To answer your question. I am going to diversify because I don’t have a big audience in my current genre. I suspect I could grow one through marketing and advertising but I don’t want to tie myself to that railtrack yet. I love writing and I am excited about the range of new stories I can write in a new genre.
    So my word of the day is diversification. I think it is worth considering. Most good businesses do it and I suspect our mutual friend in Bath might agree with me.
    Great show guys and my best wishes go to Jim Kukral. I have ‘Unskippable’ and it is a great read. Well worth a look.

  • Good show, guys–I especially like the advice to see if you “scratch the itch” to genre hop within your own genre, or by writing a piece of short fiction. I write both romance and mysteries, but for me, the element that bridges the two genres is the tone–all of my books are comedic, and I think that helps my readers go back and forth. A time period could be another unifying element for genre-hopping. I write under one name, BUT I put on the cover of each book “a romantic comedy” or “a comedic mystery,” etc, so the reader knows exactly what they’re getting. And by putting the genre/subgenre on the cover, I can use it as a subtitle to increase the book’s discoverability. Really enjoyed this topic–it’s not discussed enough. Sadly, hopping to a new genre (with a new name) is a standard strategy for trad houses when an author’s numbers begin to fade.

  • I wanted to comment on K-Lytics genre reports. Personally, I used one to see that my work in a particular genre wasn’t likely to sell. I wan’t writing what people wanted. I feel like it saved my from writing a series that would have wasted a year of my writing life.

    I bought two, I think, and they helped me decide not what tropes to use, but to check my work.

    • Also, the part where you suggested being able to scratch a genre’s itch in your current genre was what sent me here to comment.

      I wanted to tell a particular set of relationship stories, but that original genre is not popular AND I wasn’t hitting the tropes. However, I am able to tell that same story with the same characters in my urban fantasy world.

      Sure, one’s a vampire instead of the girl next door, but tomato tomato.

  • Without thinking about it, I started a series in a slightly different genre than my other books. My main series is historical fiction, but I ended up starting a trilogy in historical fantasy. It was supposed to be a short story…just to scratch an itch! It turned out to be a short novel, my beta readers loved it, and then they asked for two more books. I’ll probably write them. The historical fantasy is set in the same time period as the historical fiction and doesn’t get too crazy in the fantasy arena. It might cross over with readers.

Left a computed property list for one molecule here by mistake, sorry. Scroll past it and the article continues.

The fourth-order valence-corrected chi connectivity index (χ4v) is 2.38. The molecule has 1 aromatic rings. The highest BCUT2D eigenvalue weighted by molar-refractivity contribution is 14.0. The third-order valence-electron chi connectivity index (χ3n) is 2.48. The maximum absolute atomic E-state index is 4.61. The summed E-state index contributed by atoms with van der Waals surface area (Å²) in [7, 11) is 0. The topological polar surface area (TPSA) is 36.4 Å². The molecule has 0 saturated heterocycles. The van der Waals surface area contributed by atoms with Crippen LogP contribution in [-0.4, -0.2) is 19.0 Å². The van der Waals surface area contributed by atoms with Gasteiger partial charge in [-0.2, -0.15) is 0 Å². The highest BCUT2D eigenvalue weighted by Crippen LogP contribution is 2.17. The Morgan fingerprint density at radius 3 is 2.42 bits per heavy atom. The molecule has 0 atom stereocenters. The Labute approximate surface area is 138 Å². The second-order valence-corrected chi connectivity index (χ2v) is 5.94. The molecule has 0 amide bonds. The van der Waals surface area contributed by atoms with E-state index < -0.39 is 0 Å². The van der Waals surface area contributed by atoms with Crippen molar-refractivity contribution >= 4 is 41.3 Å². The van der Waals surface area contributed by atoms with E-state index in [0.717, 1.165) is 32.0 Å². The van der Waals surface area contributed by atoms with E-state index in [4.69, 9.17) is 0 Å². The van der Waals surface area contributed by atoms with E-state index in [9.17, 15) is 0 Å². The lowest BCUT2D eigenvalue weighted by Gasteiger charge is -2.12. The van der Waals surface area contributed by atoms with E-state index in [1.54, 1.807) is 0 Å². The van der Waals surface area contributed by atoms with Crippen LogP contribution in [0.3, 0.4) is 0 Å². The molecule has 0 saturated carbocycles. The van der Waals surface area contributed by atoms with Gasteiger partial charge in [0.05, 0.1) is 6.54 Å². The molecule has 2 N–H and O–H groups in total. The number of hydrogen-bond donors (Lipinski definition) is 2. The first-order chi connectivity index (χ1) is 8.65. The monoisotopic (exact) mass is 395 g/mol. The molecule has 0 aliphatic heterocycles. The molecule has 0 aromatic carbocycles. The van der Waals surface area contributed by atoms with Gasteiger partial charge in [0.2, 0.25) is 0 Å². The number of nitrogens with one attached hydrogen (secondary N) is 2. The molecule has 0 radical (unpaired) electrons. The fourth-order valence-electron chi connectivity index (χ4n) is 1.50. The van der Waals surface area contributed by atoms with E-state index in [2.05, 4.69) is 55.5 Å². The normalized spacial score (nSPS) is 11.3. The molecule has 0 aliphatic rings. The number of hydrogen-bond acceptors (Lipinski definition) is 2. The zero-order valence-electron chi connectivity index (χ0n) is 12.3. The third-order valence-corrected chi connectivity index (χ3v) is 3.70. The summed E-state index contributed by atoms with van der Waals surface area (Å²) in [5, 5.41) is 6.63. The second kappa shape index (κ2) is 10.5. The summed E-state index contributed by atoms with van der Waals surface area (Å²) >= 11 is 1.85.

I will follow an author to other genres if I like their writing style and voice, but only if the other genre is something I like. If a paranormal romance writer I like decided to write fantasy or literary fiction or a thriller, I’d be right there with her. If she wrote a contemporary cowboy or sweet romance, I wouldn’t read it.

    I think YA is a completely different issue. Many readers won’t read YA and don’t like young protagonists, so even if you are writing in the same genre, like fantasy, some readers won’t follow you from adult to YA.

  • I started off wanting to write Private Investigator mysteries, but I had a bruising ride with some beta readers on my first mystery. So, on a lark, I wrote a zombie novella, and then followed it up by writing 13 more zombie novels and 12 zombie short stories. So, you tell I that deiced to create a brand. I believe it’s helped me sell books.

    That said, I’ve dabbled with a thriller in a collaboration which was supposed to become a series, but my collaborator bailed on me.

    In the long run, I have plans to diversify into more post-apocalyptic fiction and maybe even thrillers. For now, I want build up my backlist to provide a steady income from it.

  • I like Chris’ comment about diversification. But I think I will take Warren Buffet’s take on it. Put all your eggs into one basket and watch the basket closely.

    Then again, like most authors I like reading a lot of different genres. I think letting myself experiment will be a good way of figuring out which one I like writing in most. Like most first time authors I am working on that first book that has been kicking around in my head since I was thinking of writing a book. Once this is done I am definitely going to pick my head up and see what else interests me or if I want to double down and keep working in this genre.